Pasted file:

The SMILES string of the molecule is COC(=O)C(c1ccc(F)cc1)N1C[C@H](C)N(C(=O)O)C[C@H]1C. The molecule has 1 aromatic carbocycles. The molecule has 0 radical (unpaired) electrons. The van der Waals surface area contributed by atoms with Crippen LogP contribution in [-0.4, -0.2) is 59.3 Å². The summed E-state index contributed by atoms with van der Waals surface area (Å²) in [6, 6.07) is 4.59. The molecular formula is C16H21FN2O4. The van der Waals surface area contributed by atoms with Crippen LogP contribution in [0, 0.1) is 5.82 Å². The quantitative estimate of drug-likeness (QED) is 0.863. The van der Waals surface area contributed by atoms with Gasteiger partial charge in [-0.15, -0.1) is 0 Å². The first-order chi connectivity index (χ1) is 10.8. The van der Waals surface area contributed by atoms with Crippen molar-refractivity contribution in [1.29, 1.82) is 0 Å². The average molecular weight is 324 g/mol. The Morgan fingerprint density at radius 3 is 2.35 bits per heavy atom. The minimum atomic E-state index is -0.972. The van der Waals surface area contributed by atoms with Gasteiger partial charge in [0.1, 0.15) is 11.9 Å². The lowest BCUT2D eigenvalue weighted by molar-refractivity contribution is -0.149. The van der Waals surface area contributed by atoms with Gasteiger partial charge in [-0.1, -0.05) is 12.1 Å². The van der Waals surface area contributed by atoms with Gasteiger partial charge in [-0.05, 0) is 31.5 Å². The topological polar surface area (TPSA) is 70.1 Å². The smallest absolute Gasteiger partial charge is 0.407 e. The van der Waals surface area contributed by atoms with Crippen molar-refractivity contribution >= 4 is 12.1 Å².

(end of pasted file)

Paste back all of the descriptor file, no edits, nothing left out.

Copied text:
The SMILES string of the molecule is COC(=O)C(c1ccc(F)cc1)N1C[C@H](C)N(C(=O)O)C[C@H]1C. The molecule has 1 aromatic carbocycles. The molecule has 0 radical (unpaired) electrons. The van der Waals surface area contributed by atoms with Crippen LogP contribution in [-0.4, -0.2) is 59.3 Å². The summed E-state index contributed by atoms with van der Waals surface area (Å²) in [6, 6.07) is 4.59. The molecular formula is C16H21FN2O4. The van der Waals surface area contributed by atoms with Crippen LogP contribution in [0, 0.1) is 5.82 Å². The quantitative estimate of drug-likeness (QED) is 0.863. The van der Waals surface area contributed by atoms with Gasteiger partial charge in [-0.15, -0.1) is 0 Å². The first-order chi connectivity index (χ1) is 10.8. The van der Waals surface area contributed by atoms with Crippen molar-refractivity contribution in [1.29, 1.82) is 0 Å². The average molecular weight is 324 g/mol. The Morgan fingerprint density at radius 3 is 2.35 bits per heavy atom. The minimum atomic E-state index is -0.972. The van der Waals surface area contributed by atoms with Gasteiger partial charge in [0.1, 0.15) is 11.9 Å². The lowest BCUT2D eigenvalue weighted by molar-refractivity contribution is -0.149. The van der Waals surface area contributed by atoms with Gasteiger partial charge in [-0.1, -0.05) is 12.1 Å². The van der Waals surface area contributed by atoms with Gasteiger partial charge in [-0.05, 0) is 31.5 Å². The topological polar surface area (TPSA) is 70.1 Å². The smallest absolute Gasteiger partial charge is 0.407 e. The van der Waals surface area contributed by atoms with Crippen molar-refractivity contribution >= 4 is 12.1 Å².